What Decides the Smallest Gate Dimensions Possible? One-Nanometer Gate Dimensions for Transistors May Become a Practical Reality.

An all-star lineup of U.S.-based researchers has laid a legitimate claim to having fabricated one that is at, or at least very near, the top of the list.

With a physical gate length of only one nanometer, this latest transistor, made from a combination of molybdenum disulfide and carbon nanotubes, not only shatters the 20-nm gate length of state-of-the-art transistors currently on the market, but also surpasses the theoretical limit of five nanometers for the gate length of silicon-based transistors. While silicon transistors may stop shrinking by 2021, this research shows that transistors based on nanomaterials may still have some way to go in their miniaturization journey.

In research described in the journal Science, researchers from the U.S. Department of Energy’s Lawrence Berkeley National Laboratory, Stanford University, and the University of Texas at Dallas built their experimental transistor with molybdenum disulfide for the channel material, and single-walled carbon nanotubes as the gate material.

This combination of nanomaterials offers a real benefit over silicon as gate dimensions of transistors shrink. A quick refresher is in order. Transistors consist of three main elements: a source, a gate, and a drain. Charge passes between the source and the drain through the channel. The gate is used to open or close the flow of those charges.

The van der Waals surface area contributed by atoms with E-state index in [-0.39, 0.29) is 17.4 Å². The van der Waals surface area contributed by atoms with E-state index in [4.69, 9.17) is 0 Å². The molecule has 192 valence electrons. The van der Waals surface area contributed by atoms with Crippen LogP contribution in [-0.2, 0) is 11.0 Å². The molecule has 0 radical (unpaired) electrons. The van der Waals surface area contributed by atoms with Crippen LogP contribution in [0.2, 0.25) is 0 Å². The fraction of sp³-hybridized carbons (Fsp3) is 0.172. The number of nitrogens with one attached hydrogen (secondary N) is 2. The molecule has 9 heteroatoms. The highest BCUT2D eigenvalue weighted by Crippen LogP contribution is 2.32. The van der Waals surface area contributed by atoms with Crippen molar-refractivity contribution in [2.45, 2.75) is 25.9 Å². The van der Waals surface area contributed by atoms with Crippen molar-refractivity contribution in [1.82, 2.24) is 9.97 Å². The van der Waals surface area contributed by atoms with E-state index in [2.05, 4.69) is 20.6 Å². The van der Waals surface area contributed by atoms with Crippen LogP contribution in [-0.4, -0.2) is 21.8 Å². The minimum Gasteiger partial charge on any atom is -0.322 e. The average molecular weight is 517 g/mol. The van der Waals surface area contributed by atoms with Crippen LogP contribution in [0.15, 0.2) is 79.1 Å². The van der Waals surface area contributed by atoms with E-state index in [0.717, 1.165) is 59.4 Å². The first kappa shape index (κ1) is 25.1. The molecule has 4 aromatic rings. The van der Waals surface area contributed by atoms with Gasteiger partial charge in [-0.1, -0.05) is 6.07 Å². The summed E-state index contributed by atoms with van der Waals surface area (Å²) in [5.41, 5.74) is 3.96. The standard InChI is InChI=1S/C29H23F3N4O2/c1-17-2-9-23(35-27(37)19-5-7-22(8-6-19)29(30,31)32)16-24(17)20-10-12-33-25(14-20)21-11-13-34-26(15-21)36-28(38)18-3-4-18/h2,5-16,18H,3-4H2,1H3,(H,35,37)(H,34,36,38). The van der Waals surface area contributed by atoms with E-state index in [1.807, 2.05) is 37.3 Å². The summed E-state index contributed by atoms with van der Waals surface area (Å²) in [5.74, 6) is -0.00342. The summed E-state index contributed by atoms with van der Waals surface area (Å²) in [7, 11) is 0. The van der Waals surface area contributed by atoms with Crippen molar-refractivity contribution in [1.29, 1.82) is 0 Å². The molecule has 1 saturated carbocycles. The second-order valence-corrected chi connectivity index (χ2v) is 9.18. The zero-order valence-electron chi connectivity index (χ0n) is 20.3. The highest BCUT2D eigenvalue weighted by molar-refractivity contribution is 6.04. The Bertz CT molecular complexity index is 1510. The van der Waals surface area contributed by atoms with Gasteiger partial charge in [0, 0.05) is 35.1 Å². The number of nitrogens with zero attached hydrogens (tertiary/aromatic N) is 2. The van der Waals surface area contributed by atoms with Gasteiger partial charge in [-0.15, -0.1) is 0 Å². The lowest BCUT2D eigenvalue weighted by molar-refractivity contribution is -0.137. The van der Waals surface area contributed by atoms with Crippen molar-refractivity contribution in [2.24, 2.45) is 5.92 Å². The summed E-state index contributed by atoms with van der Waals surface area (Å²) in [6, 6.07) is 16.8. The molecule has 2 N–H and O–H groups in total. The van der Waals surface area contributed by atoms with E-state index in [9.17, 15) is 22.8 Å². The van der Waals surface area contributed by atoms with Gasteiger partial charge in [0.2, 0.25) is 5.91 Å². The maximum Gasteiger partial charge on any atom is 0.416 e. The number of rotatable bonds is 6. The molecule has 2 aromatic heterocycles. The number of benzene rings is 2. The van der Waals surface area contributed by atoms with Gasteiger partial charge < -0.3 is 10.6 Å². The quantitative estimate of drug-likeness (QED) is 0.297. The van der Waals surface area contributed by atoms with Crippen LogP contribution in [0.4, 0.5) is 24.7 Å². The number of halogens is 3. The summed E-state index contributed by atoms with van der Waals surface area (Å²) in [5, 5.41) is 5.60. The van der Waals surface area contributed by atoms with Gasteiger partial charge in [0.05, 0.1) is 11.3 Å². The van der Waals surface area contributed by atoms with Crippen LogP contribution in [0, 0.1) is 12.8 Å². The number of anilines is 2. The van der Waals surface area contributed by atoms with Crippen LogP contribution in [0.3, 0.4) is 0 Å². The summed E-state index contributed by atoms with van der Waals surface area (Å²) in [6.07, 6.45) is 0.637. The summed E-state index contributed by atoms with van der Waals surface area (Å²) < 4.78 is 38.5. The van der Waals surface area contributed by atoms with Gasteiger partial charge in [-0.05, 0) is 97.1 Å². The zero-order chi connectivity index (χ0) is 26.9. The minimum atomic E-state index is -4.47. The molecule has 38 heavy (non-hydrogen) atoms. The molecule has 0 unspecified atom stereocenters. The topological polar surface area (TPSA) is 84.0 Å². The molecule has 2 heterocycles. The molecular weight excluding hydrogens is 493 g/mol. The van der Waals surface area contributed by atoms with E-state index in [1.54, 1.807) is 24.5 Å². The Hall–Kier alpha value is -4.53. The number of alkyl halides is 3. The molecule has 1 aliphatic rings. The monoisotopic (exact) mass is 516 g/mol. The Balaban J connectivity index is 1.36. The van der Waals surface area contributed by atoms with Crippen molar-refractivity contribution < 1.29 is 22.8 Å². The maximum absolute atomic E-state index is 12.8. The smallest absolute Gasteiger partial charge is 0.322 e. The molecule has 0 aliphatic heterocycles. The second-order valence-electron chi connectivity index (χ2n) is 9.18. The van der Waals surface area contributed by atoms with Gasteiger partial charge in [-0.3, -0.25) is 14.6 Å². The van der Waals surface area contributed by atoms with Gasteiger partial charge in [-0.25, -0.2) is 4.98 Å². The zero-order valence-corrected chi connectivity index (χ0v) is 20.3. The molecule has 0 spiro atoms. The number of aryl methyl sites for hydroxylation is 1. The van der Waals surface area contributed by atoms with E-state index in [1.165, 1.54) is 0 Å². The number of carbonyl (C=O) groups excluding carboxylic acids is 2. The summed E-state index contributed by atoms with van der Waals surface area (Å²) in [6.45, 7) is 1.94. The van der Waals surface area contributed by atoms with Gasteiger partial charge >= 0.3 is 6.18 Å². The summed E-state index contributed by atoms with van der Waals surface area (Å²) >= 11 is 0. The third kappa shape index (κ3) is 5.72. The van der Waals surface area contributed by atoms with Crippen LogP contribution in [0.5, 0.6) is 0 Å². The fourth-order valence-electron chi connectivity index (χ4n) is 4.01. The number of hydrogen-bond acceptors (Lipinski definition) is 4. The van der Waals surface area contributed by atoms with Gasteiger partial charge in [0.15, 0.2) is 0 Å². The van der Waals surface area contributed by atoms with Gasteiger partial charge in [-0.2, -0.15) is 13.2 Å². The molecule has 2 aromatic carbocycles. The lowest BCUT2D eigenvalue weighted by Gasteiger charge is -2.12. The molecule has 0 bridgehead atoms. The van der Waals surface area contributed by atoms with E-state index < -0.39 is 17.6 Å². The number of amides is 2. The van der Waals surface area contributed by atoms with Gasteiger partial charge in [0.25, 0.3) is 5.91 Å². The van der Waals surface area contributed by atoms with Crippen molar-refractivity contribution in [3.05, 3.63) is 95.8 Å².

Silicon is actually preferable to molybdenum disulfide as the channel material in most cases, because the electrons flowing through the silicon channel encounter less resistance than they do in molybdenum disulfide. Unfortunately, physics starts to bite back when the gate dimensions get down to five nanometers. It’s at this point that the electrons pull a little quantum trick, tunneling through gate material. The result: The flow of electrons can no longer be turned on and off, and there goes your digital logic capabilities.

But the electrons that were slowed down in molybdenum disulfide, which had been a detriment at dimensions above 5 nm, become a benefit when gate lengths go below those dimensions. This slowing down of electrons in molybdneum disulfide makes them easier to control.

The next issue researchers faced was figuring out what material to use in making the gate. Crafting a gate only 1 nm wide is excruciatingly difficult with traditional lithographic techniques. As a way to bypass that entire issue, the researchers turned to carbon nanotubes.

These Transistors are now at the “proof of concept” stage and have not yet been packed onto a chip and even the self-aligned fabrication schemes for reducing parasitic resistances in the device are yet to be developed. Nonetheless, there is justifiable enthusiasm at what this means for the five-nanometer-gate-width limit.

(Courtesy By Dexter Johnson, IEEE Spectrum)